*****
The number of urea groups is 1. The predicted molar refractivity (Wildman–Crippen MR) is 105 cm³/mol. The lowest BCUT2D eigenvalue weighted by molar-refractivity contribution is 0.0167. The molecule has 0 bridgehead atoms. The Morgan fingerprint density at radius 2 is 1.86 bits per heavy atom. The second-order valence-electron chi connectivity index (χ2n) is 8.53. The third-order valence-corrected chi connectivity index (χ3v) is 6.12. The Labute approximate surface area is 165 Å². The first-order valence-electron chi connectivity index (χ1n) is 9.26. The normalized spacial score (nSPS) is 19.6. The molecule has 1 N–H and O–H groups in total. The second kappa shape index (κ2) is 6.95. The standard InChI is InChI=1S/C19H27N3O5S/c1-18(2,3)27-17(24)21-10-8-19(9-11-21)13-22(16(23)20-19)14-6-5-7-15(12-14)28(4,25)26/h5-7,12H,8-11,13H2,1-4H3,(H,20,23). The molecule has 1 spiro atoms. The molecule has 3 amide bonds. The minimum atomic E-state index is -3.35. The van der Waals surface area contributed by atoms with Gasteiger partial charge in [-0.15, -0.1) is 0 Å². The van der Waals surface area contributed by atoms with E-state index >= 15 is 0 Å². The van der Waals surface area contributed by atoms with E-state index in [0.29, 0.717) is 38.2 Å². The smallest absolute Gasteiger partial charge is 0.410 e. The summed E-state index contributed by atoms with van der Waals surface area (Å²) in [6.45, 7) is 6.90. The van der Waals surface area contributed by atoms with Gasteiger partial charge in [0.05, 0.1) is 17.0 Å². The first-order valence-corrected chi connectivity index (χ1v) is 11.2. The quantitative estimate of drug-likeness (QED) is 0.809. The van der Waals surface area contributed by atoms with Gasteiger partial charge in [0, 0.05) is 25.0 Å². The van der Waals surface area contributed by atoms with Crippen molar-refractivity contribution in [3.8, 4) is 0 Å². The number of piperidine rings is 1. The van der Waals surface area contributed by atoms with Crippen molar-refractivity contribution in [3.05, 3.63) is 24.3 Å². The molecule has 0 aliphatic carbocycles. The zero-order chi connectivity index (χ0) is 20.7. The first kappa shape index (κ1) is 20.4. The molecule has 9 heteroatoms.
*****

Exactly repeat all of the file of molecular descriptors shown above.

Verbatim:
The number of urea groups is 1. The predicted molar refractivity (Wildman–Crippen MR) is 105 cm³/mol. The lowest BCUT2D eigenvalue weighted by molar-refractivity contribution is 0.0167. The molecule has 0 bridgehead atoms. The Morgan fingerprint density at radius 2 is 1.86 bits per heavy atom. The second-order valence-electron chi connectivity index (χ2n) is 8.53. The third-order valence-corrected chi connectivity index (χ3v) is 6.12. The Labute approximate surface area is 165 Å². The first-order valence-electron chi connectivity index (χ1n) is 9.26. The normalized spacial score (nSPS) is 19.6. The molecule has 1 N–H and O–H groups in total. The second kappa shape index (κ2) is 6.95. The standard InChI is InChI=1S/C19H27N3O5S/c1-18(2,3)27-17(24)21-10-8-19(9-11-21)13-22(16(23)20-19)14-6-5-7-15(12-14)28(4,25)26/h5-7,12H,8-11,13H2,1-4H3,(H,20,23). The molecule has 1 spiro atoms. The molecule has 3 amide bonds. The minimum atomic E-state index is -3.35. The van der Waals surface area contributed by atoms with Gasteiger partial charge in [-0.15, -0.1) is 0 Å². The van der Waals surface area contributed by atoms with E-state index >= 15 is 0 Å². The van der Waals surface area contributed by atoms with E-state index in [0.29, 0.717) is 38.2 Å². The smallest absolute Gasteiger partial charge is 0.410 e. The summed E-state index contributed by atoms with van der Waals surface area (Å²) in [6.45, 7) is 6.90. The van der Waals surface area contributed by atoms with Gasteiger partial charge in [0.05, 0.1) is 17.0 Å². The first-order valence-corrected chi connectivity index (χ1v) is 11.2. The quantitative estimate of drug-likeness (QED) is 0.809. The van der Waals surface area contributed by atoms with Gasteiger partial charge in [0, 0.05) is 25.0 Å². The van der Waals surface area contributed by atoms with Crippen molar-refractivity contribution in [3.8, 4) is 0 Å². The number of piperidine rings is 1. The van der Waals surface area contributed by atoms with Crippen molar-refractivity contribution in [3.05, 3.63) is 24.3 Å². The molecule has 0 aliphatic carbocycles. The zero-order chi connectivity index (χ0) is 20.7. The first kappa shape index (κ1) is 20.4. The molecule has 9 heteroatoms.